In Peru there exists an Andean legume called “Chocho” or “Tarwi.” Known as lupini beans in English, this legume is very rich in vegetable protein but requires a long cooking process. It's commonly found already packaged, since it's easier to prepare it that way, but if you buy the dry grains you'll need to soak them for a period of time, almost like chickpeas.
The only drawback to this legume is that it's extremely bitter and requires soaking for a long period of time in order to be edible. Its bitterness is a natural result of the plant's defenses, as it protects the lupini from predators, and even the water used to soak the grain is used as an insecticide both at home and in the field. Its scientific name, lupinus, is due to the bitterness of the fruit of the plant, and when it's consumed without removing this acrid taste it can cause nausea.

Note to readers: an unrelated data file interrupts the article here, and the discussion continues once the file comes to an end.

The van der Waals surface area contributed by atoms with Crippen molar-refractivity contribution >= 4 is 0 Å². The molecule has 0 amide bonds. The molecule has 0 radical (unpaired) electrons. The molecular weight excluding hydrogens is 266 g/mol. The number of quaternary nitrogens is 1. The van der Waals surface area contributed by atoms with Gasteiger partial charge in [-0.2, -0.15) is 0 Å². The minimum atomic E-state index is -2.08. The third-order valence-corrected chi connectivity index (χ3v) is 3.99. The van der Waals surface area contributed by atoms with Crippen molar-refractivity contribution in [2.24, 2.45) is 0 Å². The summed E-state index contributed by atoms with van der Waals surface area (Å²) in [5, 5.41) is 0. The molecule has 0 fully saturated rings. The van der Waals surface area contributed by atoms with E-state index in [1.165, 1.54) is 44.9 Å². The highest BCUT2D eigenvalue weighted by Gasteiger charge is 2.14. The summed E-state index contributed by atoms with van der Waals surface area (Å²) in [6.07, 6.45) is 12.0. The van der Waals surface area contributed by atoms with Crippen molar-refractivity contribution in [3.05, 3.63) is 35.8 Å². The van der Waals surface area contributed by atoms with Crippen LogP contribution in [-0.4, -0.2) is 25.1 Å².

In Europe there’s a a legume that’s almost identical, known as lupinus albus, or “altramuz” in Spain and lupini in other countries. Its origin has been traced to ancient Egypt, but that’s just one of the 300 varieties of lupines that exist.
Once it’s cooked, it's used in soups and stews, salads, ceviches and many other dishes.
This is a recipe for a vegetarian ceviche using the lupini beans.